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At first glance, I didn’t even give it a second thought.
The request by Rep. Ted Poe to have ISIS banned from Twitter seemed like a non-starter. (Something similar was in play when the Obama administration asked YouTube about the anti-Islam video that sparked unrest in parts of the Middle East a couple of years ago.)
No, the group shouldn’t be banned. Period. End. Of. Discussion.
Free speech rights are too important, and they especially shouldn’t be dictated by the government in a ham-fisted, haphazard fashion.
I pride myself on being a stickler on free speech issues and a glutton for punishment, if that’s what it takes to keep the free flow of ideas, well, free.
No matter how many times I’m called ugly names or sent death threats (or other kinds), I don’t ever plan to budge from that principle.
I’m just not sure what Poe is asking applies.
He is trying to put a dent into the recruiting process of a well-known, blatant terrorist group known for chopping off people’s heads, or burning them alive.
Here’s what he’s thinking:
"No one supports the Bill of Rights more than I do, but free speech has limitations," Rep. Ted Poe of Texas said from the House floor. "Just as there are no constitutional protections for child pornography, terrorists should not have access to an American-controlled social-media platform so they can kill, rape, and pillage and burn."
Poe continued: "It is unlawful to provide a designated foreign terrorist organization like ISIS with material support or resources, including property, tangible or intangible, or services. That's about as comprehensive as you can get. You don't need to be a law school professor to understand this law actually applies to Twitter."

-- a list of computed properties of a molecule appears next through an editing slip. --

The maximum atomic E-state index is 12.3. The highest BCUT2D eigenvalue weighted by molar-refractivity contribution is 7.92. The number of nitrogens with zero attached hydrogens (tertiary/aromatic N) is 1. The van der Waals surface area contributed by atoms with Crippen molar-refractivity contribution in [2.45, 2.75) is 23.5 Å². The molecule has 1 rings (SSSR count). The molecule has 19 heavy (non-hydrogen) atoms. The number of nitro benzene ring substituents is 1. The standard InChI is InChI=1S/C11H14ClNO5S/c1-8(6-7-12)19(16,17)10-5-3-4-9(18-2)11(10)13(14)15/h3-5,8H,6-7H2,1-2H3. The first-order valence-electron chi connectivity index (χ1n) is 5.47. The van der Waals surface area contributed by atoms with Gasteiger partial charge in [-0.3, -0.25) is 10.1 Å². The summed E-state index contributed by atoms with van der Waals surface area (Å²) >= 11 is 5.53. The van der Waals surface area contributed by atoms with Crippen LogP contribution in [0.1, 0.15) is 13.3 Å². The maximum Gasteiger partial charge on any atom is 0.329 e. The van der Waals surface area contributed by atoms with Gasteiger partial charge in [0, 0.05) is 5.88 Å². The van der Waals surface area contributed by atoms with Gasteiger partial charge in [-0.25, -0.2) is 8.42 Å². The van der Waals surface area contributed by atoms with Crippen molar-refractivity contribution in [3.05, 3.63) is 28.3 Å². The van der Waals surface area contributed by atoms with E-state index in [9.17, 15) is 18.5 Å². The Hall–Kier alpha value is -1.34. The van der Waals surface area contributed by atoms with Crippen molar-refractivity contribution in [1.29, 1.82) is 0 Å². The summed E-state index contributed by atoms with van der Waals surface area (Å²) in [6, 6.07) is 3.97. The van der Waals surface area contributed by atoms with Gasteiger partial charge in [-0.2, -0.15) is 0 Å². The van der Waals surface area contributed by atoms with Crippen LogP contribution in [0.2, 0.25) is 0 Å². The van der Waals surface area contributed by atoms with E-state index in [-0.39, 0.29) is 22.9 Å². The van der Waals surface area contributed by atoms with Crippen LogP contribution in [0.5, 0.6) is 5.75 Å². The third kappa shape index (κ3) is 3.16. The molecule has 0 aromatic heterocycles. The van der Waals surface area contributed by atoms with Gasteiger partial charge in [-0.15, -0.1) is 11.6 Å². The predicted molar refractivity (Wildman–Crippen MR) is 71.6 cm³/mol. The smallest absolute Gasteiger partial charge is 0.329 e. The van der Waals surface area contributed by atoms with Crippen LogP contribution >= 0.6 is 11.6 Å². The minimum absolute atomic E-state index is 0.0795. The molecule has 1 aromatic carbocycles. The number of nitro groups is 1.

... Twitter has shown a willingness to act swiftly against ISIS propaganda since the terrorist group began using the medium in earnest last summer to spread graphic imagery of its beheadings of hostages. When ISIS beheaded American journalist James Foley last year, Twitter suspended accounts that shared photographs or video of the murder—so quickly that at least one journalist had his account mistakenly taken down for a brief period of time for merely discussing ISIS.
But some users found the disturbing images appearing in their news feeds regardless, as ISIS—which boasts a high level of sophistication and agility on social media—coordinated its spamming to better confuse and evade Twitter's moderators. That reality underscores the ease with which unsavory content can disseminate online, and the increasing scrutiny being applied to Internet companies to develop rules governing online behavior.
I share Poe’s concerns, though not his rhetoric about Twitter aiding ISIS. That’s a bridge too far.
But his primary point is that there are limits and a group like ISIS has gone well beyond them time and time again.
Even if his is a valid point, is it even possible to ban the group from Twitter, and social media in general?
In this new kind of war, the ability of ISIS to reach an international audience is one of its primary strengths. We should try to undermine that as much as possible.
But is Poe’s plan the right one?